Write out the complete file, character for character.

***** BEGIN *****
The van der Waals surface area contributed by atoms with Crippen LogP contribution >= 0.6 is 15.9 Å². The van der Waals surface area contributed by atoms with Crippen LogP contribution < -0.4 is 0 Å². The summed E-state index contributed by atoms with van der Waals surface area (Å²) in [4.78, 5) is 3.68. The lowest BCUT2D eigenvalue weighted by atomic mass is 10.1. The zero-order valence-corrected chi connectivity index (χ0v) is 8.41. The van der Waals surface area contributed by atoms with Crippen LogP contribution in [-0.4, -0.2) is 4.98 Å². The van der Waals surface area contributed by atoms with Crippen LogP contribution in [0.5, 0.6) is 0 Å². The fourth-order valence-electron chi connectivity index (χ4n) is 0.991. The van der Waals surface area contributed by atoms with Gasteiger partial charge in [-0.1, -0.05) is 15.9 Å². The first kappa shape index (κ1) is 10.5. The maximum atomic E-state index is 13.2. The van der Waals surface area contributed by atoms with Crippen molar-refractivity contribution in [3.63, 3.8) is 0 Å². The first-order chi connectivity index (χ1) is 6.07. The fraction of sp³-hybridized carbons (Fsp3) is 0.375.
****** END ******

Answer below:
The van der Waals surface area contributed by atoms with Crippen LogP contribution >= 0.6 is 15.9 Å². The van der Waals surface area contributed by atoms with Crippen LogP contribution < -0.4 is 0 Å². The summed E-state index contributed by atoms with van der Waals surface area (Å²) in [4.78, 5) is 3.68. The lowest BCUT2D eigenvalue weighted by atomic mass is 10.1. The zero-order valence-corrected chi connectivity index (χ0v) is 8.41. The van der Waals surface area contributed by atoms with Crippen LogP contribution in [-0.4, -0.2) is 4.98 Å². The van der Waals surface area contributed by atoms with Crippen LogP contribution in [0.5, 0.6) is 0 Å². The fourth-order valence-electron chi connectivity index (χ4n) is 0.991. The van der Waals surface area contributed by atoms with Gasteiger partial charge in [-0.1, -0.05) is 15.9 Å². The first kappa shape index (κ1) is 10.5. The maximum atomic E-state index is 13.2. The van der Waals surface area contributed by atoms with Crippen molar-refractivity contribution in [3.63, 3.8) is 0 Å². The first-order chi connectivity index (χ1) is 6.07. The fraction of sp³-hybridized carbons (Fsp3) is 0.375.